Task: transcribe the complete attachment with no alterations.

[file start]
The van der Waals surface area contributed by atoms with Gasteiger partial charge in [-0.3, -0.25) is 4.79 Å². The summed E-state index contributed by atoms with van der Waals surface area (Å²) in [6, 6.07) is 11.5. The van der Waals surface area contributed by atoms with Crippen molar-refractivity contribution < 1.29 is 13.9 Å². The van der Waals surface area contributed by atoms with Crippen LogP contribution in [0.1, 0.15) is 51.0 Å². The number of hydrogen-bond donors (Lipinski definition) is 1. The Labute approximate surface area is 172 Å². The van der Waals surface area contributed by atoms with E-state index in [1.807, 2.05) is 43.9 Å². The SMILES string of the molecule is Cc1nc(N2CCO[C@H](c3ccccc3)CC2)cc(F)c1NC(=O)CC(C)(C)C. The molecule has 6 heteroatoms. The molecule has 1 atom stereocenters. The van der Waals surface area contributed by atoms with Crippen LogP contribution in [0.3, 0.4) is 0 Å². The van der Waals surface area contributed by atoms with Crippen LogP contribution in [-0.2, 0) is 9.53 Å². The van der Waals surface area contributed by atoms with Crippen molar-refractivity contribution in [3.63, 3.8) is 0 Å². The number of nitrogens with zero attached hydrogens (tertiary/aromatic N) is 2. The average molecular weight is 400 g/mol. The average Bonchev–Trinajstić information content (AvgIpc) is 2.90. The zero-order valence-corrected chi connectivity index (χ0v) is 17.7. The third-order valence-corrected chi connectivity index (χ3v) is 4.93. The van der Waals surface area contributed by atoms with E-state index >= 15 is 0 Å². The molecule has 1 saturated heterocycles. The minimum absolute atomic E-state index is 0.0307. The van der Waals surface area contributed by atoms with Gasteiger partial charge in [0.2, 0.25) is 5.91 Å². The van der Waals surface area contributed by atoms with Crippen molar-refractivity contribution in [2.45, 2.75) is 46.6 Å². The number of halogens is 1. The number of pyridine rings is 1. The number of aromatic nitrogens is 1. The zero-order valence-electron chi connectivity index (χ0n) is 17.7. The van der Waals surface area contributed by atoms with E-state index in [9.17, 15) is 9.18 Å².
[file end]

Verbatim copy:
The van der Waals surface area contributed by atoms with Gasteiger partial charge in [-0.3, -0.25) is 4.79 Å². The summed E-state index contributed by atoms with van der Waals surface area (Å²) in [6, 6.07) is 11.5. The van der Waals surface area contributed by atoms with Crippen molar-refractivity contribution < 1.29 is 13.9 Å². The van der Waals surface area contributed by atoms with Crippen LogP contribution in [0.1, 0.15) is 51.0 Å². The number of hydrogen-bond donors (Lipinski definition) is 1. The Labute approximate surface area is 172 Å². The van der Waals surface area contributed by atoms with E-state index in [1.807, 2.05) is 43.9 Å². The SMILES string of the molecule is Cc1nc(N2CCO[C@H](c3ccccc3)CC2)cc(F)c1NC(=O)CC(C)(C)C. The molecule has 6 heteroatoms. The molecule has 1 atom stereocenters. The van der Waals surface area contributed by atoms with Crippen LogP contribution in [0.3, 0.4) is 0 Å². The van der Waals surface area contributed by atoms with Crippen LogP contribution in [-0.2, 0) is 9.53 Å². The van der Waals surface area contributed by atoms with Crippen molar-refractivity contribution in [3.63, 3.8) is 0 Å². The number of nitrogens with zero attached hydrogens (tertiary/aromatic N) is 2. The average molecular weight is 400 g/mol. The average Bonchev–Trinajstić information content (AvgIpc) is 2.90. The zero-order valence-corrected chi connectivity index (χ0v) is 17.7. The third-order valence-corrected chi connectivity index (χ3v) is 4.93. The van der Waals surface area contributed by atoms with E-state index >= 15 is 0 Å². The molecule has 1 saturated heterocycles. The minimum absolute atomic E-state index is 0.0307. The van der Waals surface area contributed by atoms with Gasteiger partial charge in [0.2, 0.25) is 5.91 Å². The van der Waals surface area contributed by atoms with Crippen molar-refractivity contribution in [2.45, 2.75) is 46.6 Å². The number of halogens is 1. The number of pyridine rings is 1. The number of aromatic nitrogens is 1. The zero-order valence-electron chi connectivity index (χ0n) is 17.7. The van der Waals surface area contributed by atoms with E-state index in [9.17, 15) is 9.18 Å².